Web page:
Keip, M.-A., Rambausek, M.: Computational and analytical investigations of shape effects in the experimental characterization of magnetorheological elastomers. Int. J. Solids Struct. 121, 1–20 (2017)CrossRefGoogle Scholar
  36. 36.
    Linke, J.M., Borin, D.Y., Odenbach, S.: First-order reversal curve analysis of magnetoactive elastomers. RSC Adv. 6(102), 100407–100416 (2016)CrossRefGoogle Scholar
  37. 37.
    Menzel, A.: Mesoscopic modeling of magnetic gels and elastomers on the discrete particle level and links to the macroscale. Arch. Appl. Mech. submitted (2018)Google Scholar
  38. 38.
    Metsch, P., Kalina, K.A., Spieler, C., Kästner, M.: A numerical study on magnetostrictive phenomena in magnetorheological elastomers. Comput. Mater. Sci. 124, 364–374 (2016)CrossRefGoogle Scholar
  39. 39.
    Miehe, C., Rosato, D., Kiefer, B.: Variational principles in dissipative electro-magneto-mechanics: a framework for the macro-modeling of functional materials. Int. J. Numer. Meth. Eng. 86(10), 1225–1276 (2011)MathSciNetCrossRefzbMATHGoogle Scholar
  40. 40.
    Pao, Y.-H.: Electromagnetic forces in deformable continua. In: Nemat-Nasser, S. (ed.) Mechanics Today, vol. 4, chapter IV, pp. 209–305. Pergamon Press (1978)Google Scholar
  41. 41.
    Petra, C.G., Schenk, O., Anitescu, M.: Real-time stochastic optimization of complex energy systems on high-performance computers. IEEE Comput. Sci. Eng. 16(5), 32–42 (2014)CrossRefGoogle Scholar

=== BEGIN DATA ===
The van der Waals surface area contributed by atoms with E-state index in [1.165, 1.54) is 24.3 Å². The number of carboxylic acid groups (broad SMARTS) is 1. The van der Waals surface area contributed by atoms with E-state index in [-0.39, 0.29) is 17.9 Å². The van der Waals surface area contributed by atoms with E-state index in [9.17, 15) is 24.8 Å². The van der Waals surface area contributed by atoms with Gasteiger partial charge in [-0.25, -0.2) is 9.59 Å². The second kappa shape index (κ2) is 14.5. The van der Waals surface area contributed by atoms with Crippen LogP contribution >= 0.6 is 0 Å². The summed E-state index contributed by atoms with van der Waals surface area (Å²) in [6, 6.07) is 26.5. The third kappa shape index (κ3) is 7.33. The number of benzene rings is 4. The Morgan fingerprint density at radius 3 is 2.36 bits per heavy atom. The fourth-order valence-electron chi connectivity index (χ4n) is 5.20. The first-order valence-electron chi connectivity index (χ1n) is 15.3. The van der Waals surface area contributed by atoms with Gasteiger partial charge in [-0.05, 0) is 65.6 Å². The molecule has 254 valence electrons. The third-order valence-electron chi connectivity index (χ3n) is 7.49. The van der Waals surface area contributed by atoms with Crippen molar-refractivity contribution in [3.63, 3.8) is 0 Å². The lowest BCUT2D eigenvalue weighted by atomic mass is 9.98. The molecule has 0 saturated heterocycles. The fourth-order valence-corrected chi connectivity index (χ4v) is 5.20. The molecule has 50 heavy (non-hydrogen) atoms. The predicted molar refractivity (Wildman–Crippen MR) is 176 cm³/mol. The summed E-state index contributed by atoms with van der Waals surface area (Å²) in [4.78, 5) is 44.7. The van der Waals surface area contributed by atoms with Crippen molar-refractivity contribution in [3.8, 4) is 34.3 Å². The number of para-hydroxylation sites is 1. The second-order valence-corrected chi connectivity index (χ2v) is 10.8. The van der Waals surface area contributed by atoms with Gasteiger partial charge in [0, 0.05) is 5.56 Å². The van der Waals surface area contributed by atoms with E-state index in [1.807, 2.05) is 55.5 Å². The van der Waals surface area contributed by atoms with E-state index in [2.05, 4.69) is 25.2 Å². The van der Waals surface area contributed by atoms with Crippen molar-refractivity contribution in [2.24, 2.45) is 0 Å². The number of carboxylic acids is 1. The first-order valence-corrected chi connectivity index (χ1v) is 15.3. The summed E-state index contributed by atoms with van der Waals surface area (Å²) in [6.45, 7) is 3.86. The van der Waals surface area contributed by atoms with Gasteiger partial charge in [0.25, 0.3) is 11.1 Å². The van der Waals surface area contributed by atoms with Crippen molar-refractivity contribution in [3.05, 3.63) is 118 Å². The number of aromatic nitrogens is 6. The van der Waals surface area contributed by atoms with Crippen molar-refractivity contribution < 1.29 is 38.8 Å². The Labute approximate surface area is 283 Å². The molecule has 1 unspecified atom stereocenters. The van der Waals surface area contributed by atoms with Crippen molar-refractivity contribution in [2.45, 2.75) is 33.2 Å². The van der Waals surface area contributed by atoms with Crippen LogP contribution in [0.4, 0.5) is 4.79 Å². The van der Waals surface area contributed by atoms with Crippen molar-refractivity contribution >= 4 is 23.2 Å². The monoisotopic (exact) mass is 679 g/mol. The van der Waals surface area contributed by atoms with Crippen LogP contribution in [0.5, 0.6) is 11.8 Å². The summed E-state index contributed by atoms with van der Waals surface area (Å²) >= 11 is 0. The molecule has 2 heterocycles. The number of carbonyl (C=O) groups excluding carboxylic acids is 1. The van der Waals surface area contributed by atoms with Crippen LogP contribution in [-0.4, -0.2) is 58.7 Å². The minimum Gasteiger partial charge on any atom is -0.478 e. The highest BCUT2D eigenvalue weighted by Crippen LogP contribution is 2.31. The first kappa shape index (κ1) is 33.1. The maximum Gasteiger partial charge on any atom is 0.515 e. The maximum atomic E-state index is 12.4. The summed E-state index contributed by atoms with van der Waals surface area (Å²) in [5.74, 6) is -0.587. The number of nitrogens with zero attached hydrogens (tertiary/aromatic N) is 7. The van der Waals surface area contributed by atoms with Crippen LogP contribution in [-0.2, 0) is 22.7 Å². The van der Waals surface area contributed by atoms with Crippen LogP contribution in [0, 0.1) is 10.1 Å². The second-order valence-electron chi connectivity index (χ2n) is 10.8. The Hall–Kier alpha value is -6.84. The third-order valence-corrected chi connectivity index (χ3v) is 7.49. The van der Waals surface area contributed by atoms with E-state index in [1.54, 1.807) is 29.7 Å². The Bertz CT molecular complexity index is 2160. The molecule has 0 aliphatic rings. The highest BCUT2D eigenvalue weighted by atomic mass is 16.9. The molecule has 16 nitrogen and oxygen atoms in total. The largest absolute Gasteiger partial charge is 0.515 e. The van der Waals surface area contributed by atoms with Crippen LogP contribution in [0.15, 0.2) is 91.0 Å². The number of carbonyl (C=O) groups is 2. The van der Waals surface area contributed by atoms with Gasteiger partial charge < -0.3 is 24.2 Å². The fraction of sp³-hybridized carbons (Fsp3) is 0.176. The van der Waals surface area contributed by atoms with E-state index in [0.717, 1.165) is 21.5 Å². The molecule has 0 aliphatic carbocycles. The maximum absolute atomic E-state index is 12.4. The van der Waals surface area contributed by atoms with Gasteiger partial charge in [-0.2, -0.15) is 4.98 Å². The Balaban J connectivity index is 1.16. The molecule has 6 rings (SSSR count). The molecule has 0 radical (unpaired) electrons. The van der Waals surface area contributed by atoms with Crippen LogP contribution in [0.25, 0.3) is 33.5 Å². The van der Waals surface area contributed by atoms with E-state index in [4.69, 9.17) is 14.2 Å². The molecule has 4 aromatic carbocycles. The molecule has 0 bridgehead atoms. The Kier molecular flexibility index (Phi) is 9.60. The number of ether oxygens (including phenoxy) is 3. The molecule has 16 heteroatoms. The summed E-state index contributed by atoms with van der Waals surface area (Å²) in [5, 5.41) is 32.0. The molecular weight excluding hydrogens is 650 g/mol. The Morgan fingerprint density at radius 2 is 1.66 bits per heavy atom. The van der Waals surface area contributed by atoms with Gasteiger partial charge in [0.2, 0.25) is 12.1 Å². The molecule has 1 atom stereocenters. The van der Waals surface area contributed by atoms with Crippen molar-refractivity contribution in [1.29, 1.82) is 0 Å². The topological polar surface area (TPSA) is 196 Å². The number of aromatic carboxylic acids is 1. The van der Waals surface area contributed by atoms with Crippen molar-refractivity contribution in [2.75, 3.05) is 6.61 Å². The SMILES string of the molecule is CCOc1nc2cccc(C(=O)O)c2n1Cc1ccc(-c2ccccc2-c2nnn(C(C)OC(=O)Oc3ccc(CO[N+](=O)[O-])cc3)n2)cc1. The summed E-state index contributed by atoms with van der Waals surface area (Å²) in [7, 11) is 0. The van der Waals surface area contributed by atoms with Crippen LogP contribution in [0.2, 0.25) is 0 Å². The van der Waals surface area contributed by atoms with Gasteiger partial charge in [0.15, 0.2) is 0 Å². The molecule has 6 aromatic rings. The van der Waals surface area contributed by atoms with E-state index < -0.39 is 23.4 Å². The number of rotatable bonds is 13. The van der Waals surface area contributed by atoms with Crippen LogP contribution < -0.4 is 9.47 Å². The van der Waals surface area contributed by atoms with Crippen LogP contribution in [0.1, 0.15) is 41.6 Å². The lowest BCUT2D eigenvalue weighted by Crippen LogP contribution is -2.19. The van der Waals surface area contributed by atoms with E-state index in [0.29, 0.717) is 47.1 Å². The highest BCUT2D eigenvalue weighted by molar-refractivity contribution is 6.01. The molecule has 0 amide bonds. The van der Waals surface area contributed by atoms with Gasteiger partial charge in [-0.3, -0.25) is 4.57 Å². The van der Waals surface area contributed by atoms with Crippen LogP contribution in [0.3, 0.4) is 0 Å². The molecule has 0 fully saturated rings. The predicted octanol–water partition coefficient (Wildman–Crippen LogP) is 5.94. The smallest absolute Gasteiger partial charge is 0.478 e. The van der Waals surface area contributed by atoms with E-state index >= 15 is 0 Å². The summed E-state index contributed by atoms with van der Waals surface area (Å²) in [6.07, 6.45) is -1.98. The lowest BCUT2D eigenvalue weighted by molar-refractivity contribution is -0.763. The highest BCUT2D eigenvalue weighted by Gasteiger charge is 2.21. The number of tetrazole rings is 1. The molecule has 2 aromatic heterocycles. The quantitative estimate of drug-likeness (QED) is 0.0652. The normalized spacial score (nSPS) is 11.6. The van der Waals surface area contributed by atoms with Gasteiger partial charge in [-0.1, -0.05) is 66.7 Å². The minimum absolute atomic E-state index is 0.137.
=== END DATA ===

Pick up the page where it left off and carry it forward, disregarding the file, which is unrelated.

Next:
42. 42.
    Petra, C.G., Schenk, O., Lubin, M., Gärtner, K.: An augmented incomplete factorization approach for computing the Schur complement in stochastic optimization. SIAM J. Sci. Comput. 36(2), C139–C162 (2014)MathSciNetCrossRefGoogle Scholar
  43. 43.
    Ponte Castañeda, P., Galipeau, E.: Homogenization-based constitutive models for magnetorheological elastomers at finite strain. J. Mech. Phys. Solids 59(2), 194–215 (2011)MathSciNetCrossRefzbMATHGoogle Scholar
  44. 44.
    Romeis, D., Metsch, P., Kästner, M., Saphiannikova, M.: Theoretical models for magneto-sensitive elastomers: a comparison between continuum and dipole approaches. Phys. Rev. E 95, 042501 (2017)CrossRefGoogle Scholar
  45. 45.
    Romeis, D., Toshchevikov, V., Saphiannikova, M.: Elongated micro-structures in magneto-sensitive elastomers: a dipolar mean field model. Soft Matter 12, 9364–9376 (2016)CrossRefGoogle Scholar
  46. 46.
    Rudykh, S., Bertoldi, K.: Stability of anisotropic magnetorheological elastomers in finite deformations: a micromechanical approach. J. Mech. Phys. Solids 61(4), 949–967 (2013)MathSciNetCrossRefGoogle Scholar
  47. 47.
    Saxena, P., Hossain, M., Steinmann, P.: A theory of finite deformation magneto-viscoelasticity. Int. J. Solids Struct. 50(24), 3886–3897 (2013)CrossRefGoogle Scholar
  48. 48.